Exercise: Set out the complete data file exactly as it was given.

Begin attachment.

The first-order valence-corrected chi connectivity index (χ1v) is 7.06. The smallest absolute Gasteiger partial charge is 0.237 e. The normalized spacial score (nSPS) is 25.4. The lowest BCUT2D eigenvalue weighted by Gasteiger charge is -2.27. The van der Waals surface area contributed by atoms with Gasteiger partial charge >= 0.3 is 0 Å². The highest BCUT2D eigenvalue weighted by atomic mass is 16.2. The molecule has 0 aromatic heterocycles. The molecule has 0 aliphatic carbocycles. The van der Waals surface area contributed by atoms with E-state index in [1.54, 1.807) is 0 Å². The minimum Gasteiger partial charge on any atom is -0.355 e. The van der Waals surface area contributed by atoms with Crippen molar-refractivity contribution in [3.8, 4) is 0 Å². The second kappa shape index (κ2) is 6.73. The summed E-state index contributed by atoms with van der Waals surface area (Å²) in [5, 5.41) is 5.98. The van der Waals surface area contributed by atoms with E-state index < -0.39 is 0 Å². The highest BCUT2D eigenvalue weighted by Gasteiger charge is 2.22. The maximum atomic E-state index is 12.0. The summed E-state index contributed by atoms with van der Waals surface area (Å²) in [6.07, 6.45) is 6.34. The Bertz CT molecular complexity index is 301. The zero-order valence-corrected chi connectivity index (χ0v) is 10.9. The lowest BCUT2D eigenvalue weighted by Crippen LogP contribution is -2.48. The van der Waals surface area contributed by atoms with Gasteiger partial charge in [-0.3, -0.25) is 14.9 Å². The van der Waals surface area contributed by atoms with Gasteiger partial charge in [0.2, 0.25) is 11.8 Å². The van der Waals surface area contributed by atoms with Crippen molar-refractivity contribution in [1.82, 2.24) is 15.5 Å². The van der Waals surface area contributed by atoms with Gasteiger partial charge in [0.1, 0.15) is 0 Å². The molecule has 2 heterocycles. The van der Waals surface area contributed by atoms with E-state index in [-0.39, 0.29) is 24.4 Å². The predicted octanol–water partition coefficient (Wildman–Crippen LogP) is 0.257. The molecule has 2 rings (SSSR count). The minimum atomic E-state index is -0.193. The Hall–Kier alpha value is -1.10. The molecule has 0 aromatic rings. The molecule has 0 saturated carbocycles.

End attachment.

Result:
The first-order valence-corrected chi connectivity index (χ1v) is 7.06. The smallest absolute Gasteiger partial charge is 0.237 e. The normalized spacial score (nSPS) is 25.4. The lowest BCUT2D eigenvalue weighted by Gasteiger charge is -2.27. The van der Waals surface area contributed by atoms with Gasteiger partial charge >= 0.3 is 0 Å². The highest BCUT2D eigenvalue weighted by atomic mass is 16.2. The molecule has 0 aromatic heterocycles. The molecule has 0 aliphatic carbocycles. The van der Waals surface area contributed by atoms with E-state index in [1.54, 1.807) is 0 Å². The minimum Gasteiger partial charge on any atom is -0.355 e. The van der Waals surface area contributed by atoms with Crippen molar-refractivity contribution in [3.8, 4) is 0 Å². The second kappa shape index (κ2) is 6.73. The summed E-state index contributed by atoms with van der Waals surface area (Å²) in [5, 5.41) is 5.98. The van der Waals surface area contributed by atoms with E-state index < -0.39 is 0 Å². The highest BCUT2D eigenvalue weighted by Gasteiger charge is 2.22. The maximum atomic E-state index is 12.0. The summed E-state index contributed by atoms with van der Waals surface area (Å²) in [6.07, 6.45) is 6.34. The Bertz CT molecular complexity index is 301. The zero-order valence-corrected chi connectivity index (χ0v) is 10.9. The lowest BCUT2D eigenvalue weighted by Crippen LogP contribution is -2.48. The van der Waals surface area contributed by atoms with Gasteiger partial charge in [-0.3, -0.25) is 14.9 Å². The van der Waals surface area contributed by atoms with Gasteiger partial charge in [0.2, 0.25) is 11.8 Å². The van der Waals surface area contributed by atoms with Crippen molar-refractivity contribution in [1.82, 2.24) is 15.5 Å². The van der Waals surface area contributed by atoms with Gasteiger partial charge in [0.1, 0.15) is 0 Å². The molecule has 2 heterocycles. The van der Waals surface area contributed by atoms with E-state index in [-0.39, 0.29) is 24.4 Å². The predicted octanol–water partition coefficient (Wildman–Crippen LogP) is 0.257. The molecule has 2 rings (SSSR count). The minimum atomic E-state index is -0.193. The Hall–Kier alpha value is -1.10. The molecule has 0 aromatic rings. The molecule has 0 saturated carbocycles.